5 Myths about Concrete Moisture

In a time when a myriad of information is available for the building and flooring industries, it’s always interesting (and a little frustrating) when some common misconceptions about concrete moisture testing cause building professionals to assume they are not at risk for moisture-related problems with their flooring installations.

Let’s look at a few of them.

MYTH #1: If the surface is dry, the slab is dry.

For most slabs that dry from one side, the surface is the only escape route for the moisture in a drying concrete slab. As moisture evaporates away from the surface, more moisture can move up through the slab. Therefore, it seems reasonable that if the surface is dry, it could be taken as a sign that there is no more excess moisture in the concrete.

However, it has been demonstrated repeatedly that the surface of the slab cannot serve as an accurate indicator of overall moisture levels.

Because there are so many variables that can impact the drying rate of a concrete slab–air movement, ambient temperature and relative humidity, troweling techniques, and more–conditions at the surface in no way reflect the presence of moisture within the slab, and leave any test method that only tests the surface to be highly suspect.

The only way to accurately determine when a slab is “dry” is through relative humidity (RH) testing that places a sensor inside the slab away from the surface. RH testing at the correct depth gives a clear picture of the final concrete moisture measurement if the slab were to be sealed at that point in time.

MYTH #2: All floor products have similar moisture tolerances.

At one time, flooring adhesives or some flooring materials were more consistent in their moisture tolerances because most products had a petroleum-derived base in their compositions.

Although moisture-related flooring problems have always plagued the industry, as formulations began to change for specific applications it became increasingly important to be sure that concrete slabs under the flooring installations were dry in order to prevent moisture-related problems down the road.

Floorling AdhesiveWith the recent advent of the industry’s focus on lowering VOCs (volatile organic compounds) in building products, different adhesives and flooring products on the market today can vary greatly in their tolerances to extended elevated moisture conditions.

For the best results, accurate RH testing should always be performed in order to a) determine the current slab moisture condition, and b) be sure the product specified is compatible with the slab moisture levels, or c) choose an alternate product that meets the current moisture conditions of the slab.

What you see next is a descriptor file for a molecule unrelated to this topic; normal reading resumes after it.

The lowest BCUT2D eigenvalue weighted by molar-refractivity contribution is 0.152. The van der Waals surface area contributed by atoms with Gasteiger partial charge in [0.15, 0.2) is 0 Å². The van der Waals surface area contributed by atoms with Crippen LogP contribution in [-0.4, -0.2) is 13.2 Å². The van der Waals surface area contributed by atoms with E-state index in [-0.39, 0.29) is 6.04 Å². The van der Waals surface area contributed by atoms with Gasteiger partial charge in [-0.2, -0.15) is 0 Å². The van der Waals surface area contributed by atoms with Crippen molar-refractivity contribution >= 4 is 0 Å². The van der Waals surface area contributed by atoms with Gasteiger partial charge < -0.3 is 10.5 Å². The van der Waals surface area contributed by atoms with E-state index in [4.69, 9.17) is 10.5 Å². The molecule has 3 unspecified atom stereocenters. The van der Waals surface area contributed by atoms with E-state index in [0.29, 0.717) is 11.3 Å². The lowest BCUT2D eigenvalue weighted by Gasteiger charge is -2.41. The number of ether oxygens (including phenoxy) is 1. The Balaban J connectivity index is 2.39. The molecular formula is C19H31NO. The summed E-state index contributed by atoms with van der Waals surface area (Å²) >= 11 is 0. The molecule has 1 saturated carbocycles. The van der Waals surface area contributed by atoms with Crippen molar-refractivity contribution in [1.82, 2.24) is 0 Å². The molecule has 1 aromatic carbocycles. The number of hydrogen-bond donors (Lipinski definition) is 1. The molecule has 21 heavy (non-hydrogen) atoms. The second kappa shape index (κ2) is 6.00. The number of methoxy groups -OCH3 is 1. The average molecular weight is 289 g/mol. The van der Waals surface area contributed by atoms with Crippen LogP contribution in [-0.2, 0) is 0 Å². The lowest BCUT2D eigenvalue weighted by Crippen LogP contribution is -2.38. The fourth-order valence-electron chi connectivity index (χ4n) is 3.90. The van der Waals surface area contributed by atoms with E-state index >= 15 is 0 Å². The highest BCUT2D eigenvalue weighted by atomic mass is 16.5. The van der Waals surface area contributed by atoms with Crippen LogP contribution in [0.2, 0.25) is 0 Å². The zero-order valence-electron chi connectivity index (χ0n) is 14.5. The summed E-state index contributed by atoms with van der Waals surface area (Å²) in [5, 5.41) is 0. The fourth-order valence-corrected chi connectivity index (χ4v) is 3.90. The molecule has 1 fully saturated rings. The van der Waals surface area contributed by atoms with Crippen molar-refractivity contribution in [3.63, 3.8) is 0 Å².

For a quick link to a multitude of manufacturers that specify RH tolerances for their products, visit www.rhspec.com.

MYTH #3: The concrete is “old” so it has to be dry.

Even when a concrete slab has been in service for years, it’s still possible that moisture levels within the slab are high.

Unfortunately, it’s not unusual for an old flooring system to be removed, only to have the newly-installed flooring start to exhibit signs of moisture-related problems.

How is that possible?

Part of the reality with older concrete and flooring systems is that the products used in decades past were inherently more moisture-resistant than many of the products on the market today. The move to lower environmental impact products (like products with lower VOCs) has resulted in the need for more awareness for moisture tolerances in flooring adhesives, sealants and flooring products.

Hence, an older floor that has never shown signs of moisture problems may still be too high for the RH sensitivities of the new product.

It’s also possible, of course, that an older concrete slab can be facing moisture intrusion from an unidentified source (a compromised vapor barrier, an appliance or plumbing leak) that has raised the slab’s moisture content but not yet reached critical levels for the older flooring.

The best insurance for older concrete slabs is still to do RH testing before installing a new flooring system. The unique design of the Rapid RH® 4.0 EX seals a sensor in each test hole for immediate test results. It’s fast, accurate and affordable testing that saves on your bottom line by allowing ASTM-compliant testing at the touch of the Easy Reader.

MYTH #4: The slab is not on grade so I don’t need to do moisture testing.

All concrete is affected by ambient conditions, and all concrete is susceptible to moisture-related complications if not adequately tested before the next stages of construction begin.

There are two significant differences for concrete slabs not on grade:

1. Slabs on grade (or on pan decking) have only one surface that moisture can use to exit the slab. Slabs not on grade have two surfaces from which moisture can move out of the slab. This also means that concrete slabs not on grade have two surfaces that can absorb moisture from a humid environment or external moisture source. The need to do accurate moisture testing has little to do with the format of the pour. The correct test method, however, has everything to do with the on-grade or not-on-grade status of the slab.